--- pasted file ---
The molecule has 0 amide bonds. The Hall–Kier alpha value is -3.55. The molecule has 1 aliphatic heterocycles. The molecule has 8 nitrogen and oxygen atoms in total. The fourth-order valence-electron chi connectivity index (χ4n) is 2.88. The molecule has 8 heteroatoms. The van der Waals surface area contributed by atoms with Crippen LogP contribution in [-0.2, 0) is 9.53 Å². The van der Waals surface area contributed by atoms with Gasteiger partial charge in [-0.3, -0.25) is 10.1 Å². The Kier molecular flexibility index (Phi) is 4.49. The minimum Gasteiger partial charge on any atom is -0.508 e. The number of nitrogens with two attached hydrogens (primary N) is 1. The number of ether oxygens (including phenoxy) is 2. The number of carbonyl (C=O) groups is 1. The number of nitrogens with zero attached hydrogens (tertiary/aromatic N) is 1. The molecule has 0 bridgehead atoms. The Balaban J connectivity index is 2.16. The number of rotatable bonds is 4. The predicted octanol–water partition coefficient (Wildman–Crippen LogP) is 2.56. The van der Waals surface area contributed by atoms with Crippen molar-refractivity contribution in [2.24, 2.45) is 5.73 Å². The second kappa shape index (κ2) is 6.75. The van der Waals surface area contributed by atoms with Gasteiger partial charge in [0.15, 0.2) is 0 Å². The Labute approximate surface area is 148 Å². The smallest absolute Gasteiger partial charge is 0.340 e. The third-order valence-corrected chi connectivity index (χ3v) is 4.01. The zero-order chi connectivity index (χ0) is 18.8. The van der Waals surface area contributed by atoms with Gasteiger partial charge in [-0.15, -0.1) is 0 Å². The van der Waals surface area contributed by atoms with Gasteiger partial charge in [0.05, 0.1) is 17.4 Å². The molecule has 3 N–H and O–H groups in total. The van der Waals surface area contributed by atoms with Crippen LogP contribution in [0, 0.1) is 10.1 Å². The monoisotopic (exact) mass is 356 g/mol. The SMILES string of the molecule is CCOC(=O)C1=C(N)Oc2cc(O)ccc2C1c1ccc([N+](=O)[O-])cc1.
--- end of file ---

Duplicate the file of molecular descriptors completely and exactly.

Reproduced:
The molecule has 0 amide bonds. The Hall–Kier alpha value is -3.55. The molecule has 1 aliphatic heterocycles. The molecule has 8 nitrogen and oxygen atoms in total. The fourth-order valence-electron chi connectivity index (χ4n) is 2.88. The molecule has 8 heteroatoms. The van der Waals surface area contributed by atoms with Crippen LogP contribution in [-0.2, 0) is 9.53 Å². The van der Waals surface area contributed by atoms with Gasteiger partial charge in [-0.3, -0.25) is 10.1 Å². The Kier molecular flexibility index (Phi) is 4.49. The minimum Gasteiger partial charge on any atom is -0.508 e. The number of nitrogens with two attached hydrogens (primary N) is 1. The number of ether oxygens (including phenoxy) is 2. The number of carbonyl (C=O) groups is 1. The number of nitrogens with zero attached hydrogens (tertiary/aromatic N) is 1. The molecule has 0 bridgehead atoms. The Balaban J connectivity index is 2.16. The number of rotatable bonds is 4. The predicted octanol–water partition coefficient (Wildman–Crippen LogP) is 2.56. The van der Waals surface area contributed by atoms with Crippen molar-refractivity contribution in [2.24, 2.45) is 5.73 Å². The second kappa shape index (κ2) is 6.75. The van der Waals surface area contributed by atoms with Gasteiger partial charge in [0.15, 0.2) is 0 Å². The Labute approximate surface area is 148 Å². The smallest absolute Gasteiger partial charge is 0.340 e. The third-order valence-corrected chi connectivity index (χ3v) is 4.01. The zero-order chi connectivity index (χ0) is 18.8. The van der Waals surface area contributed by atoms with Gasteiger partial charge in [-0.15, -0.1) is 0 Å². The van der Waals surface area contributed by atoms with Gasteiger partial charge in [0.05, 0.1) is 17.4 Å². The molecule has 3 N–H and O–H groups in total. The van der Waals surface area contributed by atoms with Crippen LogP contribution in [0, 0.1) is 10.1 Å². The monoisotopic (exact) mass is 356 g/mol. The SMILES string of the molecule is CCOC(=O)C1=C(N)Oc2cc(O)ccc2C1c1ccc([N+](=O)[O-])cc1.